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Universal Studios Home Video presents
Road To Utopia (1946)

Duke: It's a long story. I wouldn't want to bore you.
Chester: It's never stopped you before.

- Bing Crosby, Bob Hope

Review By: Jon Danziger   
Published: June 06, 2002

Stars: Bob Hope, Bing Crosby, Dorothy Lamour
Other Stars: Douglass Dumbrille, Hillary Brooke, Jack La Rue, Robert Benchley, Nestor Paiva, Robert Barrat
Director: Hal Walker

MPAA Rating: Not Rated
Run Time: 01h:29m:49s
Release Date: March 05, 2002
UPC: 025192123023
Genre: comedy

Image Transfer
Audio Transfer
B+ B+C-C+ B+

DVD Review

There's gold in them thar hills, and you'll never guess who's going after it. Yes, it's the fourth time on the trail with Bob and Bing in this, the first of the Road pictures released after the conclusion of World War II. This still finds the boys in fine fettle, as you might imagine, and what do you know: they encounter a young woman who looks suspiciously like Dorothy Lamour.

Bob and Bing play Chester and Duke, a couple of rapscallions on the San Francisco vaudeville circuit. Their act is part musical comedy (Crosby, unsurprisingly, is a smoother song-and-dance man than Hope), part carny tricks, designed to separate audience members from their money. But soon the jig's up on their ripoffs, and they've got to hightail it out of town. Chester wants to take his share of the cash and open a Turkish bath in Brooklyn, but Duke has bigger plans: he wants Chester to come with him prospecting for gold in the Klondike. (Chester doesn't like the idea: "I don't want to go to Alaska, it's cold there. Polar bears! Icicles! Popsicles! Eskimo pies!")

They end up tossing all their money into the ocean—oops—and stow away on a ship bound for Alaska. Also on board are the evil Sperry and McGurk (Robert Barrat and Nestor Paiva), notorious criminals with long beards that make them look more than a little like the guys from ZZ Top. (These guys are fine and cartoony, but I miss Anthony Quinn, who menaced Bob and Bing in the previous Road movies.) They have shaken down a poor old man for his map to a huge gold mine—the bad guys are off in search of their fortune, and the old fellow they robbed has died. Coming to claim what's rightfully her family's is the departed man's daughter, Sal (Lamour), who, conveniently enough for movie purposes, just happens to work as a nightclub singer.

Much merriment and double-crossing ensue, and it's a tidy little story—more attention seems to have been lavished on the script this time than on the previous outing, Road to Morocco, which seems almost careless. Periodic narration is provided by Robert Benchley, famous to '40s audiences for his charming, dry shorts that frequently preceded feature films. He opens the movie with this caveat: "For one reason or another the motion picture you're about to see is not very clear in spots. As a matter of fact, it was made to demonstrate how not to make a motion picture." His little head pops up in the top corner of the screen from time to time, and while a little Benchley can sometimes go a long way, I admit to being delighted by him. At one point he's looking down at the action and remarks, "This seems to be a scene they put in after I saw the picture at the studio."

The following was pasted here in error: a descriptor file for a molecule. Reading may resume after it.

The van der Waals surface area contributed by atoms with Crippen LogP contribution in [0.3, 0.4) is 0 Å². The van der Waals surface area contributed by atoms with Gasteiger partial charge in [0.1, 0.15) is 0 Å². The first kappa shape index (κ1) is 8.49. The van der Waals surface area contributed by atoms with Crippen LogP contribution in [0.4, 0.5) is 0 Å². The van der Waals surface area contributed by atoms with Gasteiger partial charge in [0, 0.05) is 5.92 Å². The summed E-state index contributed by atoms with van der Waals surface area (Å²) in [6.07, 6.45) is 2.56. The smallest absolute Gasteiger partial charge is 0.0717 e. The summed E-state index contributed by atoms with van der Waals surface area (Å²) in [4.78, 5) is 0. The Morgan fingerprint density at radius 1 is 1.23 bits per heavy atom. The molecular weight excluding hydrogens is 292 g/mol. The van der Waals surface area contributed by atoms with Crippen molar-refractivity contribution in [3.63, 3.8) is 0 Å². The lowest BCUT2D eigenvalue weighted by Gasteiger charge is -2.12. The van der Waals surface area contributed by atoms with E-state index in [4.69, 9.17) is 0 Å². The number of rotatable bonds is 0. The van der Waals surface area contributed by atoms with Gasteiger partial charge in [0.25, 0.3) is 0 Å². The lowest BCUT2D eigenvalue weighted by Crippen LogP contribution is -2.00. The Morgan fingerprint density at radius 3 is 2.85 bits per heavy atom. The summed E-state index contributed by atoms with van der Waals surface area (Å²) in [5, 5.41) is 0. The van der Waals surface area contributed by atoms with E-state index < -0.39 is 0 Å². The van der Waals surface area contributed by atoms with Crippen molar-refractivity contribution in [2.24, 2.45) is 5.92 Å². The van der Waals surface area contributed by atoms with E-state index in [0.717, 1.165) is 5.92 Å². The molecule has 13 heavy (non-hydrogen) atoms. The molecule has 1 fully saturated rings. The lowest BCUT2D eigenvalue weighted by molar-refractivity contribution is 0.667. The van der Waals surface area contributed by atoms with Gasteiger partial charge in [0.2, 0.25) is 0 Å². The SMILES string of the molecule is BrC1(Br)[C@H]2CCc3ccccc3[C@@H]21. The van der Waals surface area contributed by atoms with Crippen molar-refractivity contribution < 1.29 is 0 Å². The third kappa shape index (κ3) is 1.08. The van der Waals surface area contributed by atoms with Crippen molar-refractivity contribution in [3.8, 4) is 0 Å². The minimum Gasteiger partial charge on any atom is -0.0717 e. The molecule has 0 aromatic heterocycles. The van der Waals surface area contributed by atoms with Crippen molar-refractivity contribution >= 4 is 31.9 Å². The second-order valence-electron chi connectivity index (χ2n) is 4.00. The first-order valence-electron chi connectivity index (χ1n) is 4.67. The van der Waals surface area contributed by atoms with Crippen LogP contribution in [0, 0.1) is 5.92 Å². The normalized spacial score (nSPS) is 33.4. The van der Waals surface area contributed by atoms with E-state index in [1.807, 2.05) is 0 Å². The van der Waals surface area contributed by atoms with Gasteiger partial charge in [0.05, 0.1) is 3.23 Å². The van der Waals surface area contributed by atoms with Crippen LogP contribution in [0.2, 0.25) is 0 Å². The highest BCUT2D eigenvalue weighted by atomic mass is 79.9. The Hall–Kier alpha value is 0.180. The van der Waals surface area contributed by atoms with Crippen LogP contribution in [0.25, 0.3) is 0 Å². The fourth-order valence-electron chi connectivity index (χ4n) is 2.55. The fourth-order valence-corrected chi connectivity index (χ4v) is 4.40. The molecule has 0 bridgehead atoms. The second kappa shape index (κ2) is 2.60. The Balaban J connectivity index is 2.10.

There are a couple of other little bits of self-consciousness here—for instance, a magician encounters Bob and Bing, who ask him: "Are you in this picture?" "No," he replies, "taking a short cut to Stage 10." Lamour gets the best song this time out—Personality—and she's not asked to wear a sarong or pass herself off as some sort of exotic princess, which seems a relief to her. Most of the story takes place in the great north—the boys even encounter Santa Claus—but pretty much it's a Paramount sound stage covered with Idaho flakes doubling for snow. (This also allowed the costumers to go a little loopy, providing Hope and Crosby with garish plaid-on-plaid outfits that clash even in black and white.) The banter between the boys is again one of the best things about the picture (Bob: "I'm cold, my nose is an icicle." Bing: "Icicle? It's a glacier"), and as with previous entries in the series, the filmmakers just love animal gags, especially talking animal gags. There are a series of pratfalls and slapstick jokes with a stick of dynamite that are worthy of the Road Runner and Wile E. Coyote, and the movie is framed by scenes of the boys forty years in the future, recalling their great adventure—it provides a final joke that's about as racy as anything you'll find in a 1940s studio movie.